Norman Behravesh, chief economist for IHS Inc. Photo: Evan Lockridge

Norman Behravesh, chief economist for IHS Inc. Photo: Evan Lockridge

PHILADELPHIA — Freight volumes and GDP growth have not been as high as many had  hoped this year, but trucking companies should be ready for growth to return to higher levels, according to a presentation by two economists at the American Trucking Associations’ Management Conference & Exhibition.

“GDP growth bounces around a lot for a number of reasons,” explained Norman Behravesh, chief economist for IHS Inc. Earlier this year, it was bad weather and a port strike on the West Coast dragging things down. Currently it’s an inventory cycle that will see third quarter GDP of around 1.5 to 2%. “That’ll go away, and next year we’ll be back up around 3%,” he said.

Other factors affecting the economy, especially the goods-producing sector that means freight for a lot of trucking companies, include the strong dollar, which is hurting exports, and the collapse in investment in the energy sector.

On the positive side, unemployment has dropped into the low 5% range, he said, which in the past was viewed as full employment. “Labor markets are a little different now, but we’re close.”

“Even though GDP bounces around, employment growth has been chugging along, until very recently at between 200,000 and 250,000 [new jobs] a month. Recently, it dropped to about 150,000, but we think that’s temporary."

And if you take out exports, Behravesh said, just looking at domestic demand, strong housing and consumer spending have domestic demand growing at a 3 to 3.5% rate.

Bob Costello, ATA’s chief economist, pointed out that one of the reasons for the current inventory glut is that companies that a year ago were worried about getting enough shipping capacity over-ordered to compensate.

“The trucking industry, sectors, are very uneven,” he noted. “Some groups are doing very well and others are in recession.” For instance, flatbed carriers hauing construction materials are doing well. Those that were going gangbusters shipping materials for fracking operations are in bad shape.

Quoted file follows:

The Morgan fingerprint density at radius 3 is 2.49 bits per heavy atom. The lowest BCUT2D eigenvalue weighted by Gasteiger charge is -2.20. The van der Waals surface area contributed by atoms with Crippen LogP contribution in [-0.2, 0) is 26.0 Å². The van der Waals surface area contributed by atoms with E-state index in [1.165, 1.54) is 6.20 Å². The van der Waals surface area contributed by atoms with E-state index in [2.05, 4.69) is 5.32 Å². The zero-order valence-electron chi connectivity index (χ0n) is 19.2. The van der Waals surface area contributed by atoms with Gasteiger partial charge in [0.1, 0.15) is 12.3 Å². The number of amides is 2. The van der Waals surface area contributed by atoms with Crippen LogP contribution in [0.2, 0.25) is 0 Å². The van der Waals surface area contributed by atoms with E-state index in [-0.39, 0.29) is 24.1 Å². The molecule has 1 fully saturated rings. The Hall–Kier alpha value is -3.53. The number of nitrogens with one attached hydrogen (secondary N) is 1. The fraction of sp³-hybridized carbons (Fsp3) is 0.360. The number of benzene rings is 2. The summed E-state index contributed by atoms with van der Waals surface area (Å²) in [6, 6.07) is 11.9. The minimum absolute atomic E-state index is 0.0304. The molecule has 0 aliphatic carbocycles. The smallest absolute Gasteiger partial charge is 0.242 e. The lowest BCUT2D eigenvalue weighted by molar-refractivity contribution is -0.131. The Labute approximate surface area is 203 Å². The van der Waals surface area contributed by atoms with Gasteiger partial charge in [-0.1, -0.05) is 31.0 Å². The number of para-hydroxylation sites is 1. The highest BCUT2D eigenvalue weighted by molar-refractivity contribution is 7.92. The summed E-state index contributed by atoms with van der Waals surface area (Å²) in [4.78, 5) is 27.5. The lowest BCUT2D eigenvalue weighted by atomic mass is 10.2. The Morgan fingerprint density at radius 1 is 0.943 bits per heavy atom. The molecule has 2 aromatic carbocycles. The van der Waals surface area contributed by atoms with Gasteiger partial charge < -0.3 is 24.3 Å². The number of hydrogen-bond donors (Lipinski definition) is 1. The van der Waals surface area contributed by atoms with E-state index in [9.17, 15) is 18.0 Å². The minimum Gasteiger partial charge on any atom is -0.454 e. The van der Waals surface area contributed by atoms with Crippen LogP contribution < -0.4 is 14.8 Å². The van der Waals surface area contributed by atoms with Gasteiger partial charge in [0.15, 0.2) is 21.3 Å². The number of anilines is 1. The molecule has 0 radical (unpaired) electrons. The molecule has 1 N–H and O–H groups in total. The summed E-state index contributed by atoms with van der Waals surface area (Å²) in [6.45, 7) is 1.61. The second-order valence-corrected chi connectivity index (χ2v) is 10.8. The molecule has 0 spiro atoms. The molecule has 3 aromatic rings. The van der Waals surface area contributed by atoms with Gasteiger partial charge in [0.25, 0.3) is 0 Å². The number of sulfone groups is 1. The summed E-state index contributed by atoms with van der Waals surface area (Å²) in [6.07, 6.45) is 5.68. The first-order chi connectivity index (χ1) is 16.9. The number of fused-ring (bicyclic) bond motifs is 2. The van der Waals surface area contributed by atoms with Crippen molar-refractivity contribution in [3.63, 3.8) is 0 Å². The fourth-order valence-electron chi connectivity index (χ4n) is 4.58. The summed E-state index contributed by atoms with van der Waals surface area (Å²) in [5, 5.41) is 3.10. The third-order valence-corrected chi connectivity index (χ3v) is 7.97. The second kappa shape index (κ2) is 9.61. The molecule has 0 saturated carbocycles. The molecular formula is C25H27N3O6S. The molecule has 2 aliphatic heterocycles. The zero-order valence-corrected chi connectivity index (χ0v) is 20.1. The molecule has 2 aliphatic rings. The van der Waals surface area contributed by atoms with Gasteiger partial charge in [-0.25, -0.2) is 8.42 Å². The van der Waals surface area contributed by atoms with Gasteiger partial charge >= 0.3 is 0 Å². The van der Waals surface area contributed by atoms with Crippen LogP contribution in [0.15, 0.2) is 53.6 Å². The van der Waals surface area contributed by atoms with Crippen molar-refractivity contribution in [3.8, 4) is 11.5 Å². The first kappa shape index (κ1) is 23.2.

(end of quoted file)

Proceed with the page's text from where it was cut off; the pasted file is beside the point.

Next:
“But as long as we get through this inventory cycle, I expect there to be a nice pickup in freight volumes, and what’s going to happen is it’s going to turn on a dime when it does.”

In fact, he said, showing a graph with total truckload volume index compared to year over year growth in loads, while the year-over-year line has dropped, the raw load index is still strong.

“The consumer is there. We just need to get through this inventory cycle.”

Consumer spending, Behvaresh said, “is the cornerstone, the lifeblood, the mainstay of the U.S. economy.” This year, he said, U.S. consumers have spent $12.5 billion — which would make it the second-largest economy in the world after the total U.S. GDP.

Consumer spending has increased 3.5% this year, which is “not gangbusters, but it’s very solid growth.” Factors positively driving this have been low energy prices, decent employment growth, rising disposable income, and high household net worth. Keeping it from growing even more, however, are anemic wage growth, student debt, and the recent stock market correction.

Another bright spot for the economy and for freight is construction. Housing starts and home prices are recovering. Behvarsh said, and this “is a sustainable recovery,” not driven by a debt bubble like the last housing boom, but by strong fundamentals. “We expect to see housing continue to be an engine of growth.”

Manufacturing, of course, drives a lot of freight. The growth in manufacturing has slowed in recent months, while growth in service is stronger.

“After an inventory correction in late 2015, manufacturing production growth will rebound,” Behravesh predicted. “Probably this quarter, but for sure in the first quarter of the year, provided there’s not a lot of bad weather.”

Business fixed investment growth is being held back by the plunge in mines and wells, he noted. Spending on manufacturing plants actually has surged in 2015, he said.

And even the energy sector may recover sooner than you might expect.

“U.S. companies are very nimble and very good at cutting costs, and we are seeing huge efforts in cost cutting,” he said. “Our view is the break-even point for shale oil is $49. It was about $70 three or four years ago. So,it won’t take much of a rise in prices” to prompt a return to more activity in the oil sector.

0 Comments